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Henry Wollaston

Male 1593 - 1669  (76 years)


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  • Name Henry Wollaston 
    Born 1593 
    Gender Male 
    Died 25 Dec 1669 
    Person ID I43  Wollaston
    Last Modified 8 Aug 2016 

    Father Edward Wollaston,   b. 1552, Penn, Stafford, England Find all individuals with events at this location,   d. 1595  (Age 43 years) 
    Mother Elizabeth Wollaston,   d. 1616 
    Family ID F14  Group Sheet  |  Family Chart

    Family Elisabeth White,   d. 27 Dec 1655 
    Married 5 Jun 1621  Saint Michael Bassishaw, London, England Find all individuals with events at this location 
    Children 
    +1. Richard Wollaston, of Losbey and Wormley?,   b. 1635,   d. 1691  (Age 56 years)
    Last Modified 8 Aug 2016 
    Family ID F39  Group Sheet  |  Family Chart

  • Notes 
    • HENRY WOLLASTON, the third son of Edward of Perton, was born in or
      just before 1593, for he describes himself as above 70 years old in 1663. He
      was, like his brother John, a citizen of London, and is mentioned with him in their
      unele Henry's Will in 1616. He was a haberdasher by trade, and carried on his
      business in Lombard-street; but in Oct. 1638 he was appointed Keeper of Newgate
      Prison by his brother John, who happened to be Sheriff when this lucrative office
      fell vacant. The Lord Mayor and Aldermen of' London disputed his appointment,
      and denied that the custody of their prison was in the gift of the Sheriffs.
      Wollaston therefore was forcibly ejected from Newgate after six weeks of office, and
      the keys were delivered to the nominee of the Corporation. He was restored,
      however, by the House of Commons on his petition; for he was the Keeper of Newgate,
      on 23dJune 1646, to whom Colonel John Lilburne gave formal notice that he
      denied the competency of the Lords to judge him, and that he would not appear
      before them except by force. Wollaston was soon afterwards superseded by
      the Parliament, for he was loyal to the King, and contributed to his Majesty's
      expenses at Oxford. He then returned to his business in Lombard-street, and his
      wife died there on 27th Dec. 1655. His dismissal from office and opposition
      to the Parliament completely alienated him from his brother John, who was a conspicuous
      member of the opposite party, and Henry was wholly ignored by Sir John
      Wollaston's Will and Settlement. This loss of all share in his brother's wealth
      was of serious consequence to him, for his business failed, and in his later years he
      was reduced to poverty. On 26th March 1663 he petitioned to the King to be
      admitted a pensioner at Sutton's Hospital, in the place of Edward Sherburne of
      Ribbleton, Lancashire, who had never made his appearance at the hospital since his
      nomination. He was then seventy years of age, and produced the receipt of
      Captain Robert Bradshaw for 50l. lent to the late King, which was still owing to
      him. His petition was granted, and he died a poor brother in the Charterhouse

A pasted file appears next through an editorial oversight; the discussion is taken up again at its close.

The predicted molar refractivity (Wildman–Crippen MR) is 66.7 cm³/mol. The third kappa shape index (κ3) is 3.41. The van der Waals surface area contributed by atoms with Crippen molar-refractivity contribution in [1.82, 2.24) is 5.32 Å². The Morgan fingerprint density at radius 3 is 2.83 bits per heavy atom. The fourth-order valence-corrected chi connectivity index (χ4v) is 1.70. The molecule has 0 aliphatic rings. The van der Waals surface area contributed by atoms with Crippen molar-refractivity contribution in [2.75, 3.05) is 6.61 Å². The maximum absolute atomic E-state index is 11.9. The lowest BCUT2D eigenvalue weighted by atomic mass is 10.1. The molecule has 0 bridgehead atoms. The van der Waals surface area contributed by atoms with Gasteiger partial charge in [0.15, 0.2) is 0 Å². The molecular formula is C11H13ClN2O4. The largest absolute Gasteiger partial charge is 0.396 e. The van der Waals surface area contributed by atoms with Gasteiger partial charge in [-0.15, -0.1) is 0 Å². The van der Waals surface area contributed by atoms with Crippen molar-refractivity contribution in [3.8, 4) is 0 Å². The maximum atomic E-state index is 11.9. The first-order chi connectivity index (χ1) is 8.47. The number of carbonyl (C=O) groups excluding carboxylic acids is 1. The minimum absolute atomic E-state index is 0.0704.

on Christmas-day 1669. Letters of Administration were granted on 21st
      Jan. 1669-70 to Henry Wollaston, one of his next of kin and a creditor, who was,
      I presume, his cousin-german Henry Wollaston of Waltham Abbey. This implies
      that he left no children; but it is confidently stated in the extinct Baronetage, and
      in the county histories of Hertfordshire and Leicestershire, that Henry Wollaston, brother of Sir John, was the father of Richard Wollaston the gunfounder,
      who purchased the manors of Loseby in Leicestershire and of Wormley in Hertfordshire.
      I am unable to discover any evidence whatever for the received account
      of the origin of the Wollastons of Loseby, and there are many presumptions
      against it.
      Richard Wollaston was a major in the Parliamentary Army in 1645
    • Source: http://myweb.tiscali.co.uk/ivorjackson/736.htm

      Henry Wollaston was a citizen of London and a haberdasher by trade. He carried on his business in Lombard Street. In October 1638 he was appointed keeper of Newgate prison by his brother John (later Lord Mayor of London) who was Sheriffof London at the time. The Lord Mayor and Aldermen disputed his appointment and denied that the custody of their prison was in the gift of the Sheriffs. Henry, therefore, was forcibly ejected from Newgate after six weeks of office andthe keys were delivered to the nominee of the Corporation. The House of Commons restored him, however, on his petition; for he was the keeper of Newgate on the 23rd June 1646, to whom Colonel John Lilburne gave formal notice that he deniedthe competency of the Lords to try him. Henry was soon afterwards superseded by Parliament, for he was loyal to the King and contributed to the King's expenses at Oxford. His dismissal from office and opposition to Parliament completelyalienated him from his brother John and he received nothing under his brother's will. He returned to his business as a haberdasher, but this failed and he was reduced to poverty. In 1663 he petitioned to King Charles II to be admitted apensioner at Button's Hospital. He produced an I. O. U. For £50 lent to King Charles I during the Civil War. His petition was granted and he died in the Charterhouse.(Source Waters).It is confidently stated in Burke's Extinct Baronetage and in Nichols History of Leicestershire, that Henry was the father, of Richard Wollaston of Loseby (see Appendix for account of Richard). There is no other evidence, however,as to the truth of this. See 'History of the Wollastons for a discussion of this.